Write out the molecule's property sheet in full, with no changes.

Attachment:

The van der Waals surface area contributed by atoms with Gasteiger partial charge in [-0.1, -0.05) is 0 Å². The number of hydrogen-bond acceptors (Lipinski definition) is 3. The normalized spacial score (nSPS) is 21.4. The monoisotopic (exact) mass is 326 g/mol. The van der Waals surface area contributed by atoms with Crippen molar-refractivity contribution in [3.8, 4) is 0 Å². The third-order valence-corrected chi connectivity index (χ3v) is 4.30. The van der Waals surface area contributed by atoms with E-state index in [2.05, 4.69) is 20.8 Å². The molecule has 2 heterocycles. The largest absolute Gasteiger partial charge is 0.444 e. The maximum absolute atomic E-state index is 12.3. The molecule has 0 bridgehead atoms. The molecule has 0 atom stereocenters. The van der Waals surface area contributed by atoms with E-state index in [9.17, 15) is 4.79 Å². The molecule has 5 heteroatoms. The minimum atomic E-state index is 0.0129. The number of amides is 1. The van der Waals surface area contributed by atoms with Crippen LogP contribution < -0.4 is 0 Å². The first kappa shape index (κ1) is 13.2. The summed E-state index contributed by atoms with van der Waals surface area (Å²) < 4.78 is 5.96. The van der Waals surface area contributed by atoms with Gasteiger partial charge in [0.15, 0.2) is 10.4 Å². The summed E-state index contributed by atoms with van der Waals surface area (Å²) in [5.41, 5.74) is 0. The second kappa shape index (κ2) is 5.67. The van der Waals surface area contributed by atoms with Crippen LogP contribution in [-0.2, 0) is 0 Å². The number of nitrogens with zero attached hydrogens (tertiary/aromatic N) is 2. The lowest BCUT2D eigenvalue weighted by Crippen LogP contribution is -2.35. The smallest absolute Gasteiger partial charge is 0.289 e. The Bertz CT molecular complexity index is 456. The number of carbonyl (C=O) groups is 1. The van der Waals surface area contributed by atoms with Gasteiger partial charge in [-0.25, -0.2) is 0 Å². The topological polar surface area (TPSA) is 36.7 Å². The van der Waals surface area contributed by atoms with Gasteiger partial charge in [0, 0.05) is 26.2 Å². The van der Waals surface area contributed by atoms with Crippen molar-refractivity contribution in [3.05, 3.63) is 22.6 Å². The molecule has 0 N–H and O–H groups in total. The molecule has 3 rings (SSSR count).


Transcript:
The van der Waals surface area contributed by atoms with Gasteiger partial charge in [-0.1, -0.05) is 0 Å². The number of hydrogen-bond acceptors (Lipinski definition) is 3. The normalized spacial score (nSPS) is 21.4. The monoisotopic (exact) mass is 326 g/mol. The van der Waals surface area contributed by atoms with Crippen molar-refractivity contribution in [3.8, 4) is 0 Å². The third-order valence-corrected chi connectivity index (χ3v) is 4.30. The van der Waals surface area contributed by atoms with E-state index in [2.05, 4.69) is 20.8 Å². The molecule has 2 heterocycles. The largest absolute Gasteiger partial charge is 0.444 e. The maximum absolute atomic E-state index is 12.3. The molecule has 0 bridgehead atoms. The molecule has 0 atom stereocenters. The van der Waals surface area contributed by atoms with E-state index in [9.17, 15) is 4.79 Å². The molecule has 5 heteroatoms. The minimum atomic E-state index is 0.0129. The number of amides is 1. The van der Waals surface area contributed by atoms with Crippen LogP contribution < -0.4 is 0 Å². The first kappa shape index (κ1) is 13.2. The summed E-state index contributed by atoms with van der Waals surface area (Å²) < 4.78 is 5.96. The van der Waals surface area contributed by atoms with Gasteiger partial charge in [0.15, 0.2) is 10.4 Å². The summed E-state index contributed by atoms with van der Waals surface area (Å²) in [5.41, 5.74) is 0. The second kappa shape index (κ2) is 5.67. The van der Waals surface area contributed by atoms with Crippen LogP contribution in [-0.2, 0) is 0 Å². The number of nitrogens with zero attached hydrogens (tertiary/aromatic N) is 2. The lowest BCUT2D eigenvalue weighted by Crippen LogP contribution is -2.35. The smallest absolute Gasteiger partial charge is 0.289 e. The Bertz CT molecular complexity index is 456. The number of carbonyl (C=O) groups is 1. The van der Waals surface area contributed by atoms with Gasteiger partial charge in [-0.25, -0.2) is 0 Å². The topological polar surface area (TPSA) is 36.7 Å². The van der Waals surface area contributed by atoms with Gasteiger partial charge in [0, 0.05) is 26.2 Å². The van der Waals surface area contributed by atoms with Crippen molar-refractivity contribution in [3.05, 3.63) is 22.6 Å². The molecule has 0 N–H and O–H groups in total. The molecule has 3 rings (SSSR count).